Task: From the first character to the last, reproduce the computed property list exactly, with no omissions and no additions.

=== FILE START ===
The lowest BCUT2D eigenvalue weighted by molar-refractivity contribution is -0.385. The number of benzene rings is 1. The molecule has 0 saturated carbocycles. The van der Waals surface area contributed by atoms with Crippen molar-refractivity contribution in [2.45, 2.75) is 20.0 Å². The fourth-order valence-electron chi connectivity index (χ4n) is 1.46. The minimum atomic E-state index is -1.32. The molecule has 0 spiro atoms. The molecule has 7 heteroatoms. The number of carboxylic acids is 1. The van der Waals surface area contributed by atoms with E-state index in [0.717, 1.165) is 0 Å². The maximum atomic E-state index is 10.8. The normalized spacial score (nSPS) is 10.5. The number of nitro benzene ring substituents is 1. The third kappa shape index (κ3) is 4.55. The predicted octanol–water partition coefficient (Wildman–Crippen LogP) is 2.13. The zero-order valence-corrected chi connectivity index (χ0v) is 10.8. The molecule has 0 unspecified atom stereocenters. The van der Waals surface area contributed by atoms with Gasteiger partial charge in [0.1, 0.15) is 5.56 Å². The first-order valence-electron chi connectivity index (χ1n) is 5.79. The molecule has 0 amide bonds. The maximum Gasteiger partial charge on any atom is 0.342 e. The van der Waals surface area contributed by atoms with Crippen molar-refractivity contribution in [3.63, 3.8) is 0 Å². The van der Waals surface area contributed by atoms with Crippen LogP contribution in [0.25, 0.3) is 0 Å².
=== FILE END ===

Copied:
The lowest BCUT2D eigenvalue weighted by molar-refractivity contribution is -0.385. The number of benzene rings is 1. The molecule has 0 saturated carbocycles. The van der Waals surface area contributed by atoms with Crippen molar-refractivity contribution in [2.45, 2.75) is 20.0 Å². The fourth-order valence-electron chi connectivity index (χ4n) is 1.46. The minimum atomic E-state index is -1.32. The molecule has 0 spiro atoms. The molecule has 7 heteroatoms. The number of carboxylic acids is 1. The van der Waals surface area contributed by atoms with E-state index in [0.717, 1.165) is 0 Å². The maximum atomic E-state index is 10.8. The normalized spacial score (nSPS) is 10.5. The number of nitro benzene ring substituents is 1. The third kappa shape index (κ3) is 4.55. The predicted octanol–water partition coefficient (Wildman–Crippen LogP) is 2.13. The zero-order valence-corrected chi connectivity index (χ0v) is 10.8. The molecule has 0 unspecified atom stereocenters. The van der Waals surface area contributed by atoms with Gasteiger partial charge in [0.1, 0.15) is 5.56 Å². The first-order valence-electron chi connectivity index (χ1n) is 5.79. The molecule has 0 amide bonds. The maximum Gasteiger partial charge on any atom is 0.342 e. The van der Waals surface area contributed by atoms with Crippen molar-refractivity contribution in [3.63, 3.8) is 0 Å². The van der Waals surface area contributed by atoms with Crippen LogP contribution in [0.25, 0.3) is 0 Å².